13 Presenters Name June 17, 2003 6a. Performs as Intended High confidence it will continue to be effective Consistent positive results (e.g., long-term low failure rates and false alarms) Reliability/Availability is high (e.g., MTBF) Performs in accordance with performance specifications Installation, use, maintenance procedures proven Documented processes (e.g., training, hiring, technology refresh) are being followed Standards are identified and met QA/QC processes are effective 13

14 Presenters Name June 17, 2003 For technology that: Is in a prototype stage Has lab tests that are not operational in nature (too controlled) Indicated potential effectiveness Has a testing scenario identified andcustomers to prove relevant metrics Limited term (up to 3 yr) and limited number of sites 7. DT&E Designation 14

15 Presenters Name June 17, 2003 DTEDDesignationCertification Effectiveness Evaluation Needs more proof, but potential exists Proven effectiveness (with confidence of repeatability) Consistently proven effectiveness (with high confidence of enduring effectiveness) ProtectionLiability cap only for identified test event(s) and for limited duration (3yrs) Liability cap for any and all deployments made within 5-8 year term Government Contractor of Defense (GCD) for any and all deployments made within 5-8 year term 8. SAFETY Act Approval Summary 15

16 Presenters Name June 17, 2003 Timeline of SAFETY Act Application Review Process Pre-Application 21 Days ScoringResponse letter to applicant Full Application Receiving & Completeness Technical Review Economic Review Presentation of Findings DHS Decision Consolidation 120 Days 16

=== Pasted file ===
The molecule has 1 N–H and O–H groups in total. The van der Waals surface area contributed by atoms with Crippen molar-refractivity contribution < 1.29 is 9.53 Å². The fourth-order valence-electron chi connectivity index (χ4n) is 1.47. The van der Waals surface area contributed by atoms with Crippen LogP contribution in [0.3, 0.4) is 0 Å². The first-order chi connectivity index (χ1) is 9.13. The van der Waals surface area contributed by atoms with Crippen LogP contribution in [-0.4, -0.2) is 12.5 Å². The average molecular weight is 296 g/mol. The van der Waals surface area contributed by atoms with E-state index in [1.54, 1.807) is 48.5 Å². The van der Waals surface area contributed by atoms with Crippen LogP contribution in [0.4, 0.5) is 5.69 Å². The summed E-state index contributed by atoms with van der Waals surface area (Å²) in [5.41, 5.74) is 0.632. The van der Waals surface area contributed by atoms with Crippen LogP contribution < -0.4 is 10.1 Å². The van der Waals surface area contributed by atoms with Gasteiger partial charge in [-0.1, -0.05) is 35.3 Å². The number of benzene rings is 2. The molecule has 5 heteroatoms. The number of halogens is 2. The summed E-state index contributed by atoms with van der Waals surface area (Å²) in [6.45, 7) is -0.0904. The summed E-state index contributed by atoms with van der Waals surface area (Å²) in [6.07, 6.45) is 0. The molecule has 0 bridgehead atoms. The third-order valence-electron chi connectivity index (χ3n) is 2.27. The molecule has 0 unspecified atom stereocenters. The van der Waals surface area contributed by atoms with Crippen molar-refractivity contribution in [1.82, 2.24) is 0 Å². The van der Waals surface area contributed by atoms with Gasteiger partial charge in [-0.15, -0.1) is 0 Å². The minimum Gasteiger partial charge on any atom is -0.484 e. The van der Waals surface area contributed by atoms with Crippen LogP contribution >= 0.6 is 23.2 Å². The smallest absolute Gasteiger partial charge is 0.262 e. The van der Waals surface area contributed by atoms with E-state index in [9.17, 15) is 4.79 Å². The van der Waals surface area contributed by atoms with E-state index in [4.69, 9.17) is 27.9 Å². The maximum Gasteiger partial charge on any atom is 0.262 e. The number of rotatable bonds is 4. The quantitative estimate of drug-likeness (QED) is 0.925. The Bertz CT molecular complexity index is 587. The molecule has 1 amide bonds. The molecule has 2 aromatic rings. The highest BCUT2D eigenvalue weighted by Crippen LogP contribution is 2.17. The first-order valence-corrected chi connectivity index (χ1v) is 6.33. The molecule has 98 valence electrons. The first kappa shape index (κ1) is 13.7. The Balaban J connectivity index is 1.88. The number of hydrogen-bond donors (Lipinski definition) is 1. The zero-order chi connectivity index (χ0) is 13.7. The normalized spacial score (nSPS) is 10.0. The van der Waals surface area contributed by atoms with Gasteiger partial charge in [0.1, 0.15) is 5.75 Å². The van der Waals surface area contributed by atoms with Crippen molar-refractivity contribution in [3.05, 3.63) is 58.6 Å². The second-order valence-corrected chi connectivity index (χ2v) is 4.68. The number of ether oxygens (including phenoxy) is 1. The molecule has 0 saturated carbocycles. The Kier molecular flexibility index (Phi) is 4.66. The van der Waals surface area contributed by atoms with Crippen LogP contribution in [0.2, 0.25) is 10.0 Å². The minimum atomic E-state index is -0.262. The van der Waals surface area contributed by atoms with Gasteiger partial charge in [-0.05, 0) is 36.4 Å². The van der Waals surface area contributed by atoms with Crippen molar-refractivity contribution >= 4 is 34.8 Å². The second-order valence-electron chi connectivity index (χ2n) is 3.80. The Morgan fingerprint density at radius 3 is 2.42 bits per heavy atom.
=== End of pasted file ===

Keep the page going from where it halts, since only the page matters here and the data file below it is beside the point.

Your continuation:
17 Presenters Name June 17, 2003 How is Your Proprietary Data Protected? Strong data protection measures that conform to DHS information security standards All application reviewers are screened for conflicts of interests, sign conflict of interest statements for each application they review, and sign general nondisclosure agreements 17

18 Presenters Name June 17, 2003 Who are the SAFETY Act Reviewers? Conflict of Interest & Non-Disclosure Agreement signed by each reviewer per application Three Technical Reviewers and two Economic Reviewers per application Reviewers from the FFRDCs, non-profits, Federal Government, Federal & National Labs, and Academia 100+ already trained reviewers (SMEs) in: Chemical Biological Explosive Rad/Nuc Human Services Cyber Economic 18

19 Presenters Name June 17, 2003 Small = $0 - $50,000,000 Medium = $50,000,000 - $1,000,000,000 Large = Over $1,000,000,000 by Net Revenue Applications by Company Size 19

20 Presenters Name June 17, 2003 Designated or Certified QATTs by State 20 1 1

21 Presenters Name June 17, 2003 New SAFETY Act Marks 21

22 Presenters Name June 17, 2003 Additional SAFETY Act Information Online: www.safetyact.gov FAQs Help Topics Help Desk: Online form for questions requiring an individual response Email: SAFETYActHelpDesk@dhs.gov Toll-Free: 1-866-788-9318 22